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Old 23rd April 2018
Registered User
You know, I haven't tried Axiom yet, but I really liked Destructor, except for their EQ approach to cabinet simulation. Last time I tried it, it sounded 500% better loading Recabinet after it with some Ownhammer IRs.

A lot of developers out there seem to underestimate the importance of the cabinet component, consequently, all ampsims I've ever used sounded incredibly better with a third party impulse response instead of their original cabinet solution.

I don't know...Maybe developers get too nerdy about emulating tubes, transistors, transformers and all sorts of components and forget that even the most expensive amps can sound like **** without a matching cabinet...Man, some times even a great amp with a great cab can sound pretty bad if the room isn't right.

Anyway, in my opinion, Blue Cat's approach to cabinet emulation should sound and feel as good as the traditional IR loading method, technically speaking, but for some reason, it doesn't...At least to my ears (and hands).

Also, there's the familiarity factor. Guitarists expect, when they first fire up an ampsim, for it to sound familiar. Everybody loves familiarity...This isn't exclusively directed to Blue Cat's ampsims, but to most of them, except for S-Gear: When you first load them and play the first note, they just sound too dry...It's unnatural...And we all know that the first impression is crucial. There are many ways to fix that: Add a global ambiance/reverb option, add some reverb to their presets, etc... All I know is that developers should be way more mindful of what they want their customers to feel during the first first minutes (if not the first seconds) of interacting with their plugin, because this can be the difference between success and failure.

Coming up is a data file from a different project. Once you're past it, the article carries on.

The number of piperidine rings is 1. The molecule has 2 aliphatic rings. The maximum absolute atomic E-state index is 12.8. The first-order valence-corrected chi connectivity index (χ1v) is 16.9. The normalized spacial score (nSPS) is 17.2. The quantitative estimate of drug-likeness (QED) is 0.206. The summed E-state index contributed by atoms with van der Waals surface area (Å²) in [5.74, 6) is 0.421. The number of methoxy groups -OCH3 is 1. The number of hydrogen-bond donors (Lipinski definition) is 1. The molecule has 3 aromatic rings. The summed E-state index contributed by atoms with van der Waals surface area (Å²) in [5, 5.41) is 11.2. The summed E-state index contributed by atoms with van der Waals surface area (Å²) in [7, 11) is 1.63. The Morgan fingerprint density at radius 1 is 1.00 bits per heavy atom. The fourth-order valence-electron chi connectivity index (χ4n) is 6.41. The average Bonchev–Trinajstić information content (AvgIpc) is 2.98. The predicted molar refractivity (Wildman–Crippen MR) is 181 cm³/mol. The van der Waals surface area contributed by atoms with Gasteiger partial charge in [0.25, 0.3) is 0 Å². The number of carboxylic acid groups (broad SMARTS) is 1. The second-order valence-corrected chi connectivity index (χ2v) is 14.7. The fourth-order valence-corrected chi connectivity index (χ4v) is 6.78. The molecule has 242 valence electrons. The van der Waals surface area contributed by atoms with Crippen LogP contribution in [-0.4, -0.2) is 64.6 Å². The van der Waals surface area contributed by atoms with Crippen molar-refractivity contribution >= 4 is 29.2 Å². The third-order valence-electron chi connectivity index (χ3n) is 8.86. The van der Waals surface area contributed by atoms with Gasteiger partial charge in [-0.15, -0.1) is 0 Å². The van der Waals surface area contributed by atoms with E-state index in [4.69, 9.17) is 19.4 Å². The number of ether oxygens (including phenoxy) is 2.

Take S-Gear as an example. A lot of people seem to believe it's the best ampsim out there. I think it sounds great, yes, but nothing that you can't achieve with at least a few other ampsims (after some extensive tweaking). The thing is, the first time you load it, BAAM, it sounds like you just pluged your guitar through a real amp, with real speakers in a real room.

Just my two cents.